Aging and osteoarthritis: an inevitable encounter?

Hügle T, Geurts J, Nüesch C, Müller-Gerbl M, Valderrabano V - J Aging Res (2012)

Osteoarthritis as a whole joint disease in the elderly.
© Copyright Policy - open-access
Related In: Results  -  Collection

Show All Figures
getmorefigures.php?uid=PMC3376541&req=5

fig1: Osteoarthritis as a whole joint disease in the elderly.
Mentions: Half of all persons aged over 65 suffer from osteoarthritis (OA) [1]. As a matter of fact, age is the most prominent risk factor for the initiation and progression of OA. The common explanation for this is the cumulative effect of mechanical load over the years, resulting clinically in “wear and tear” and pathologically in cartilage breakdown [2]. Therefore, OA has been regarded as a naturally occurring, irreversible disorder, rather than a specific, potentially treatable disease. During the last decade, however, it became clearer that OA is not a purely mechanical problem. Inflammatory and metabolic processes are substantially involved in the pathogenesis and progression of OA. Not only cartilage, but also subchondral bone, menisci, muscles as well as fat, and synovial tissues play an important role, notably in the early phase of OA (Figure 1). Therefore, OA has been referred to as a “whole joint disease.” Despite a higher complexity, this concept has not only improved our understanding of the disease but also indicates potentially new treatment strategies.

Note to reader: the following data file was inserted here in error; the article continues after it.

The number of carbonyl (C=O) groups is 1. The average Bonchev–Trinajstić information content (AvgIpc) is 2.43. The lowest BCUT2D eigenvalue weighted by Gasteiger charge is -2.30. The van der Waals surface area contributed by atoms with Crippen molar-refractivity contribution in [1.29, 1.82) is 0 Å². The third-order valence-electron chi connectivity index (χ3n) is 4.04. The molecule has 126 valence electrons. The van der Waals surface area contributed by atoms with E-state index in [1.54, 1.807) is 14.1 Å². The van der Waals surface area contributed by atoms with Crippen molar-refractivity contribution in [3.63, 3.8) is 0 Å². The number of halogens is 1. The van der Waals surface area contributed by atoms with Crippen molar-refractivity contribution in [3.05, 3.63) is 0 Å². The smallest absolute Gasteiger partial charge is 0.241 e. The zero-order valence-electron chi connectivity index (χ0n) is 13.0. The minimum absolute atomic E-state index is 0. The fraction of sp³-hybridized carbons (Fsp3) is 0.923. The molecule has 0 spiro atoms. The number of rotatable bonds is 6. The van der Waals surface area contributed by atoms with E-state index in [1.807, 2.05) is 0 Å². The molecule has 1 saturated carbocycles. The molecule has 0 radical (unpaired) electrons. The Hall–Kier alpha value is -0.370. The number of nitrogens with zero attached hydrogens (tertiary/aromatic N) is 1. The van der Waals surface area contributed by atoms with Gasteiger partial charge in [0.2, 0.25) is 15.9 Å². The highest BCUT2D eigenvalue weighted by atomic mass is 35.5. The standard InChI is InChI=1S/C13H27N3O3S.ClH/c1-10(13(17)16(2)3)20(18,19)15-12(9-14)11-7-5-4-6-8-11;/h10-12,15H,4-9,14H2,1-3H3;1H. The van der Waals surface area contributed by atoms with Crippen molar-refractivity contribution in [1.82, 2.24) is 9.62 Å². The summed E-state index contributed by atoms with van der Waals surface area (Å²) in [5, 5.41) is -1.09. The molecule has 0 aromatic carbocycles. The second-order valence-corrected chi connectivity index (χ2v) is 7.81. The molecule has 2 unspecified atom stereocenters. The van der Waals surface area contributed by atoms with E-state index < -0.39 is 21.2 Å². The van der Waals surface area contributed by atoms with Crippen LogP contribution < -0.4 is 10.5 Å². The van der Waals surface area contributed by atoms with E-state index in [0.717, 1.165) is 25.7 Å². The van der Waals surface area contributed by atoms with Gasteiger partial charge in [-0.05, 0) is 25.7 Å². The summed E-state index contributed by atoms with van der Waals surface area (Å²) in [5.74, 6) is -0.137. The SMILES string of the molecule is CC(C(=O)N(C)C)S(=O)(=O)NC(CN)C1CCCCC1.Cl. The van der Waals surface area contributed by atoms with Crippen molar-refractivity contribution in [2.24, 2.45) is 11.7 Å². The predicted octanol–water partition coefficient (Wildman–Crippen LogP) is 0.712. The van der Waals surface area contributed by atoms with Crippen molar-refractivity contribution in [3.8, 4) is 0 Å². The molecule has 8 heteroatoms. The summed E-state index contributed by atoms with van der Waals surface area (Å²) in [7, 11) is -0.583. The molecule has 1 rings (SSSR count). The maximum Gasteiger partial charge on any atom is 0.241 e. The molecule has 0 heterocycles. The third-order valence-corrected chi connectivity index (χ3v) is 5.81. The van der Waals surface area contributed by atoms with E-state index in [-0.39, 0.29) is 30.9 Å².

Bottom Line: Collagen cross-linking within the bone results in impaired plasticity and increased stiffness.In the elderly, sarcopenia or other causes of muscle atrophy are frequently encountered, leading to a decreased stability of the joint.A reduced stem cell capacity in the elderly is likely associated with a decrease of repair mechanisms of the musculoskeletal system.

View Article: PubMed Central - PubMed

Affiliation: Osteoarthritis Research Center, Department of Orthopaedic Surgery, University Hospital Basel, Basel University, Spitalstrasse 21, 4031 Basel, Switzerland.

ABSTRACT
Osteoarthritis (OA) is a major health burden of our time. Age is the most prominent risk factor for the development and progression of OA. The mechanistic influence of aging on OA has different facets. On a molecular level, matrix proteins such as collagen or proteoglycans are modified, which alters cartilage function. Collagen cross-linking within the bone results in impaired plasticity and increased stiffness. Synovial or fat tissue, menisci but also ligaments and muscles play an important role in the pathogenesis of OA. In the elderly, sarcopenia or other causes of muscle atrophy are frequently encountered, leading to a decreased stability of the joint. Inflammation in form of cellular infiltration of synovial tissue or subchondral bone and expression of inflammatory cytokines is more and more recognized as trigger of OA. It has been demonstrated that joint movement can exhibit anti-inflammatory mechanisms. Therefore physical activity or physiotherapy in the elderly should be encouraged, also in order to increase the muscle mass. A reduced stem cell capacity in the elderly is likely associated with a decrease of repair mechanisms of the musculoskeletal system. New treatment strategies, for example with mesenchymal stem cells (MSC) are investigated, despite clear evidence for their efficacy is lacking.

No MeSH data available.


Related in: MedlinePlus